God cared so much for the lost, that he sent his only son to rescue us.
To live in a way that is impossible for us to do on our own, to give his own life so we could live, to conquer death by coming back from the dead. As we say in the liturgy, “when we were still far off you met us in your Son and brought us home.” We didn’t deserve it. We might not be dishonest crook like Zacchaeus, but truly we far off.
When we look around our homes, our schools, our work places, our communities, we should never see bad people.
We should never see people as simply crooks even if they are a criminal, or only addicts, even if they abuse drugs or losers, because they don’t measure up in our eyes or beyond help, because we don’t know how to help them, or even merely misguided, just because we disagree on something important. We should see them as God saw us: lost people in need of rescue. If we could see the world this way, then we would be so much more bold and courageous in sharing the Gospel, and it would be obvious that we are sharing the Gospel not out of a desire to make other people exactly like us, but because we love them with the love Jesus, and we want them to be rescued from a life without him.
A friend of mine that I used to work with told me a story about getting lost while on a trip the backcountry; I think it was here in Arizona. He had been hiking out in the wilderness, and as it got dark he confused and couldn’t find his way back to camp.
There he was, all alone in the pitch dark of the outdoors, miles from civilization, he was beginning to get pretty scared.
So he found a hill, and made his way to the top. There, he could get out from under the trees and see if he could spot the light of his campfire. He knew that when he saw that light, he would know the right direction to go. He wouldn’t be lost anymore; he would be saved.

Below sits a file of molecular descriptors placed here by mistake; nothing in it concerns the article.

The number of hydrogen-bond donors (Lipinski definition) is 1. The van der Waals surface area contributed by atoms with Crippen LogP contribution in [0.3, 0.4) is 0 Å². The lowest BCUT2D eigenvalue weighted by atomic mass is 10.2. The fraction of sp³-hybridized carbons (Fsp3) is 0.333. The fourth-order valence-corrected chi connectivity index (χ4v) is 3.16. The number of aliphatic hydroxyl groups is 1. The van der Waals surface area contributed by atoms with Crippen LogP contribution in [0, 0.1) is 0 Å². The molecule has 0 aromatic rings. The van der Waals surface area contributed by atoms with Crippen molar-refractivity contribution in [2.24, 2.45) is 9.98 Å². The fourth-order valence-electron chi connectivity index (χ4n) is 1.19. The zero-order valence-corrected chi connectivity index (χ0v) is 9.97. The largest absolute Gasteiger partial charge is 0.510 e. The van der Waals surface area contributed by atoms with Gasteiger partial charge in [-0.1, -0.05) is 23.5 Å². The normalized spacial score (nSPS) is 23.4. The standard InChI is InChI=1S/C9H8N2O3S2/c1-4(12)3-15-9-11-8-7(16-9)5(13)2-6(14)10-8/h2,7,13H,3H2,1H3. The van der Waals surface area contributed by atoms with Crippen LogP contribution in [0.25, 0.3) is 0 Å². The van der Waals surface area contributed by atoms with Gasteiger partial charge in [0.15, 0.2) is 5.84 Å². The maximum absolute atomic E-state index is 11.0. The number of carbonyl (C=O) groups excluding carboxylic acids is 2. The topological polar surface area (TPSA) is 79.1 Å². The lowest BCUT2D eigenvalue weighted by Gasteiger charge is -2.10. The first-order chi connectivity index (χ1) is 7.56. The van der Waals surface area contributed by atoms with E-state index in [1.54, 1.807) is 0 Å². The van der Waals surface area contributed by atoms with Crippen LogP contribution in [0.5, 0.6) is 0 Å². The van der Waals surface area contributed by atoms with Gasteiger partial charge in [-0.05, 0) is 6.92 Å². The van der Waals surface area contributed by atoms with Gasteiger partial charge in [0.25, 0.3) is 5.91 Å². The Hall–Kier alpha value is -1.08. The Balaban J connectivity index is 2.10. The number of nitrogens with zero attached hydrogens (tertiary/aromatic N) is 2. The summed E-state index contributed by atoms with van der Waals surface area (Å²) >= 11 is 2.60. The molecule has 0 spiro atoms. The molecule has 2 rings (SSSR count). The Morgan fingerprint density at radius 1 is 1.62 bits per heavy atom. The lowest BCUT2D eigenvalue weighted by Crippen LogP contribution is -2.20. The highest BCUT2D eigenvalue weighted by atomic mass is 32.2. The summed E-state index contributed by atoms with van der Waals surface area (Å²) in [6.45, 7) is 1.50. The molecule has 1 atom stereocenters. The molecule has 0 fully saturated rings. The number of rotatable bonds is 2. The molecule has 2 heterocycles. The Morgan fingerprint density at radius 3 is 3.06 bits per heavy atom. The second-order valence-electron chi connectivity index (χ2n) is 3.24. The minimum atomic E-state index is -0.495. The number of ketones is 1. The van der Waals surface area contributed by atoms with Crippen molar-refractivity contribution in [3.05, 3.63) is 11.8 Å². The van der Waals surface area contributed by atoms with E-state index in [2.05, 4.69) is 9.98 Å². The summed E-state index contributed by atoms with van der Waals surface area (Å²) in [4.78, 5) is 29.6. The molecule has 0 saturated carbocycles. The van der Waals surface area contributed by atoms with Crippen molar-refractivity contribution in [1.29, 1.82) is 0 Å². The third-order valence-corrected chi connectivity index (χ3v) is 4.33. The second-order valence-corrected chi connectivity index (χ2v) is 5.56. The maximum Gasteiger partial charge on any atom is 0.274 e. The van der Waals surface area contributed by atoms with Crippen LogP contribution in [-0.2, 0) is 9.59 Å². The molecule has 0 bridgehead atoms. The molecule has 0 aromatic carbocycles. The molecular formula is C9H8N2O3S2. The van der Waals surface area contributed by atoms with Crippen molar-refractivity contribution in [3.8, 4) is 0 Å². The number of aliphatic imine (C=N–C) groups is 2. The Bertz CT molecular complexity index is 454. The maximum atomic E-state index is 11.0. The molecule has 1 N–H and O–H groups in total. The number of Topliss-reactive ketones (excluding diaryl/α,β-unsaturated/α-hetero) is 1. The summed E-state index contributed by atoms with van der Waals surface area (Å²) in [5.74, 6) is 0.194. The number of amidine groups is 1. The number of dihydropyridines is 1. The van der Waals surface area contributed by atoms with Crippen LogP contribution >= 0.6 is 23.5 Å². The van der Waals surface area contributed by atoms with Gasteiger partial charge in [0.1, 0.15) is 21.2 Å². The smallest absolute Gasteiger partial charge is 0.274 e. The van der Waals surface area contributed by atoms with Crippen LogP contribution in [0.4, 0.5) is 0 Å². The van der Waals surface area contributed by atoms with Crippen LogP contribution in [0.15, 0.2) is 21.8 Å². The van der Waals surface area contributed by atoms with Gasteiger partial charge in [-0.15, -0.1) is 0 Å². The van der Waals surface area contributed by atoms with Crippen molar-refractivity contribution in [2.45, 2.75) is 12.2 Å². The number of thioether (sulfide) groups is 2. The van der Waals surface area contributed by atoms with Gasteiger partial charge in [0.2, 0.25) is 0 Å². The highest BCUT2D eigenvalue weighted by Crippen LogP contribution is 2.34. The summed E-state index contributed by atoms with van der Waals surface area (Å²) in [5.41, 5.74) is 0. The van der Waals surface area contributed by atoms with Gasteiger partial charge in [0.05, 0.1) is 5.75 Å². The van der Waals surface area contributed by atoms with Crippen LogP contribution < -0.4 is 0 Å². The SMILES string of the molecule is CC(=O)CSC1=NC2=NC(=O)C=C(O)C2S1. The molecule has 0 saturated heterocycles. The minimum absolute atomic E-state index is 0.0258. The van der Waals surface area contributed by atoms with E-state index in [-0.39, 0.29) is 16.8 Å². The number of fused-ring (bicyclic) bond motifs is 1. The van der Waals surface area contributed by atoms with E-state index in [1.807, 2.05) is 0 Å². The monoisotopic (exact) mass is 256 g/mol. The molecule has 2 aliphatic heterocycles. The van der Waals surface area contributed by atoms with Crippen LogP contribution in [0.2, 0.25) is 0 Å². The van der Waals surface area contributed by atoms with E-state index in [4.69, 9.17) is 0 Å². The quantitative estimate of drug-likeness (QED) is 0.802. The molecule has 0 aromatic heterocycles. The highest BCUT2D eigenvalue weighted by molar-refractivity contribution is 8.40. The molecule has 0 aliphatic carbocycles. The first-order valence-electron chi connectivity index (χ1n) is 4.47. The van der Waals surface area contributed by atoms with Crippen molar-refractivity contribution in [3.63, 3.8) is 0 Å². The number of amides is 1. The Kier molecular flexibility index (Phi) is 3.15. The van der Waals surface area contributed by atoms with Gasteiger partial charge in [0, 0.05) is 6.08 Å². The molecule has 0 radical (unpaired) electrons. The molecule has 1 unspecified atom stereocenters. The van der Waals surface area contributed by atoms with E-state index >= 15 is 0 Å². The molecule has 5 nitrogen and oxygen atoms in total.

You know, Jesus is like that campfire to the world—a light guiding lost people to safety—and he wants to shine through you. Through how you speak to others, how you treat others, how you choose to spend your time and money and energy.
In Jesus, God came looking for us and saved us, and continues his saving work in us even though we sometimes still do things that are wrong. Now we can be the light of Christ to the world.
Remember to say thank you to God like Zacchaeus did for showing you how much he loves you.
This week be on the lookout for people that you might have overlooked before…Maybe it’s someone at school that isn’t always fun to be around, but you can tell they actually need a friend. Maybe it’s a frustrating coworker that you think has made life choices that make them beyond help. Maybe it’s your crazy uncle that has completely opposite political views than you and isn’t afraid to speak their mind.
It’s probably someone other people think you shouldn’t have mercy on.
Whoever it is and think of ways you can show them the love of God, like Jesus did to Zacchaeus. Think of ways that you can extend the same kind welcome to them that Zacchaeus did to Jesus. In that way, you will be inviting Jesus into your home and your heart, and nothing less than salvation will come to you. Amen.